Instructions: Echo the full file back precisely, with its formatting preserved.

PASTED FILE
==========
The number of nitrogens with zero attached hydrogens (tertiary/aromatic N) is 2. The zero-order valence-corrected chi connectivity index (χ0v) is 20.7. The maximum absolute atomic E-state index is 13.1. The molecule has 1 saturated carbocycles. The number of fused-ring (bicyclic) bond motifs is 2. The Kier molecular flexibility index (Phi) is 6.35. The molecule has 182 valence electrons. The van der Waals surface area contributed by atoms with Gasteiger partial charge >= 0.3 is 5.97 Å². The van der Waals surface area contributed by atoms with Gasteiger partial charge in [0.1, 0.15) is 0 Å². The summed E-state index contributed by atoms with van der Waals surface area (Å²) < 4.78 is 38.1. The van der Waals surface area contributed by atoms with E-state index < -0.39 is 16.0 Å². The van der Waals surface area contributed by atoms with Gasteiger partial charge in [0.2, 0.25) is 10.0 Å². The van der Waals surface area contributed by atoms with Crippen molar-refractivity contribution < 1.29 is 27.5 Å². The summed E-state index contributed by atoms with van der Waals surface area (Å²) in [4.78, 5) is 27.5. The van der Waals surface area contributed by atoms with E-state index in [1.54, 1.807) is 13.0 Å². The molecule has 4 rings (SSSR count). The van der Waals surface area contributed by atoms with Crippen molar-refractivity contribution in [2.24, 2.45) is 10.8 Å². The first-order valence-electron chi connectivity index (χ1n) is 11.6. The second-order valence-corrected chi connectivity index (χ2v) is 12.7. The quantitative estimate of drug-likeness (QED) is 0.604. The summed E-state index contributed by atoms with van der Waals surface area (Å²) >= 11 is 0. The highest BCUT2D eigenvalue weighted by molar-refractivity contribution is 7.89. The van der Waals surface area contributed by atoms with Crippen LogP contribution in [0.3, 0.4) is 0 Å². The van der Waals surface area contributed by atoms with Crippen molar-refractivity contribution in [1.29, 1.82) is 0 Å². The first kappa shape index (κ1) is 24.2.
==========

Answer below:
The number of nitrogens with zero attached hydrogens (tertiary/aromatic N) is 2. The zero-order valence-corrected chi connectivity index (χ0v) is 20.7. The maximum absolute atomic E-state index is 13.1. The molecule has 1 saturated carbocycles. The number of fused-ring (bicyclic) bond motifs is 2. The Kier molecular flexibility index (Phi) is 6.35. The molecule has 182 valence electrons. The van der Waals surface area contributed by atoms with Gasteiger partial charge >= 0.3 is 5.97 Å². The van der Waals surface area contributed by atoms with Gasteiger partial charge in [0.1, 0.15) is 0 Å². The summed E-state index contributed by atoms with van der Waals surface area (Å²) < 4.78 is 38.1. The van der Waals surface area contributed by atoms with E-state index < -0.39 is 16.0 Å². The van der Waals surface area contributed by atoms with Gasteiger partial charge in [0.2, 0.25) is 10.0 Å². The van der Waals surface area contributed by atoms with Crippen molar-refractivity contribution < 1.29 is 27.5 Å². The summed E-state index contributed by atoms with van der Waals surface area (Å²) in [4.78, 5) is 27.5. The van der Waals surface area contributed by atoms with E-state index in [1.54, 1.807) is 13.0 Å². The molecule has 4 rings (SSSR count). The van der Waals surface area contributed by atoms with Crippen molar-refractivity contribution in [2.24, 2.45) is 10.8 Å². The first-order valence-electron chi connectivity index (χ1n) is 11.6. The second-order valence-corrected chi connectivity index (χ2v) is 12.7. The quantitative estimate of drug-likeness (QED) is 0.604. The summed E-state index contributed by atoms with van der Waals surface area (Å²) >= 11 is 0. The highest BCUT2D eigenvalue weighted by molar-refractivity contribution is 7.89. The van der Waals surface area contributed by atoms with Crippen LogP contribution in [0.3, 0.4) is 0 Å². The van der Waals surface area contributed by atoms with Crippen molar-refractivity contribution in [1.29, 1.82) is 0 Å². The first kappa shape index (κ1) is 24.2.